augumented reality

30.3.2016

Making (actual use) of augmented reality

augumented reality

This is the background story of the Elokuutio application project made for the metal group Stam1na. The application uses AR to enable fans to unlock and view bonus material through interaction with the album cover art.

From the developer’s perspective the digital industry can sometimes be quite frustrating. You are surrounded by awesome new technology but you are not able to use it just yet. To make profit out of it, you may have to wait until it reaches the plateau of productivity. In our case with augmented reality, or more friendly AR, the wait took five years.

Augmented reality is the integration of digital information with the users environment in real time.

When we started working for the upcoming Stam1na release – Elokuutio (a theme album about the digital dystopia of tomorrow), it was obvious that the album should have some kind of a digital dimension. After many wild ideas we ended up creating a concept of  a “mobile app that does something”. That something should be something more for those who had bought the actual record.

Teemu Leinonen, who was responsible of the visual design came up with the idea of symbols, one for each song in the album. After Mats Holmberg was done 3d modelling and rendering, we had an excellent set of assets to work with. It was very clear at this point, that we had to take everything out of these 3d-models. And, as we needed to bind the app and the album cover for exclusivity… my 5 year wait was suddenly over.

 

augumented reality

Unity and Vuforia

I’d been working with Unity for couple of projects and I found it a very comfortable for this one as well. If you need to publish on multiple platforms (we did iOS and Android) and have 3D graphics to deal with, Unity is the way to go.

When it comes to AR, you have couple of options when working with Unity. After a two week version-support-mismatch-waiting-for-the-patch-nightmare we still ended up using the Unity add-on called Vuforia. It takes care of the AR tech part and the workflow is solid. I’ve been playing around with several AR platforms once in a while, but I have to say I was amazed with the quality and performance of Vuforia. Of course modern smartphones play their part when it comes to performance.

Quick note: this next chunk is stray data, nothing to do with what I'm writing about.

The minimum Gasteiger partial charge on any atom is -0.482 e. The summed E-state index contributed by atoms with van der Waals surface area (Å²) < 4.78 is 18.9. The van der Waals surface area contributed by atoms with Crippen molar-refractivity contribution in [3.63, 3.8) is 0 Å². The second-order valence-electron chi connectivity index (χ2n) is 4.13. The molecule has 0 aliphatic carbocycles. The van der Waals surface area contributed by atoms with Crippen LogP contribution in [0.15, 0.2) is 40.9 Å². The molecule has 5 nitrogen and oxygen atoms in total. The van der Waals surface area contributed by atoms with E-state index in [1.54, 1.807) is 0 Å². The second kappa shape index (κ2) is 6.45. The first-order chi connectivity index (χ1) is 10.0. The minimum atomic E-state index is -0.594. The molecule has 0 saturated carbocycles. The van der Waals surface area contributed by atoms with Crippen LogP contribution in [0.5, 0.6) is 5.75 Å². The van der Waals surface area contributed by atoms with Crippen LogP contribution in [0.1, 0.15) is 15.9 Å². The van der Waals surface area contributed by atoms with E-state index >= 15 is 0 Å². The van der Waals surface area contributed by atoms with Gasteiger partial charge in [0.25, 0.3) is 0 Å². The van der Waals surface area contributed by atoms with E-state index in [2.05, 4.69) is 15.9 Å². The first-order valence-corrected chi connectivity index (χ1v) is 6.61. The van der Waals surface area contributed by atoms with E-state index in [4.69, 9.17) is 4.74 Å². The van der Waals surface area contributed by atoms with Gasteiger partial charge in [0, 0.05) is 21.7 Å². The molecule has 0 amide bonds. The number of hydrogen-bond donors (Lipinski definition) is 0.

Five star tracking

After you get it all set up, working with Vuforia is painless. First you upload images you want to track to the Vuforia developer web service. In our case it was about 10 pages of album cover art. After uploading you get an instant “trackability” star rating of the image. After you are done you can download the tracker data in one package which you’ll then import into your Unity project for use as a tracker database.

Back in Unity the Vuforia does it’s magic comparing the camera image against the database. In other words, it is constantly looking for images you added from whatever you see through your camera. It’s also worth noticing, that all this is done several times per second. After a successful recognition, the application keeps track of the image position and rotation in 3d space as the camera (mobile device) moves or rotates. It then uses this information to draw objects on top of the camera image. As we chose to display the same 3d objects on top of their printed instances, we managed to create an illusion of the symbols coming alive. Only by touching those virtual symbols, you’ll get access to the bonus material hidden inside the application.

The end result, where the real life image meets the virtual one, is some kind of modern magic.

TIP: We had a couple of zero star trackers, (of course the CD covers were already printed before testing!) but managed to get them working by boosting the image contrast before uploading to Vuforia target manager.

Slope of Enlightenment

Our goal was to give something exclusive to the record owners: video interviews and a bonus track. The problem we faced was how could an app know that the user had bought the record? Basically, we needed only the image recognition software to recognise the cover art images, and this is what AR is really good at. It turned out we got some wow-effects as a bonus in the process.
Antti Hyyrynen (Stam1na), Juha (JCO) and Tuomo Saikkonen (Sakara Records) demonstrating the Elokuutio app (in Finnish). 

 

Juha Javanainen

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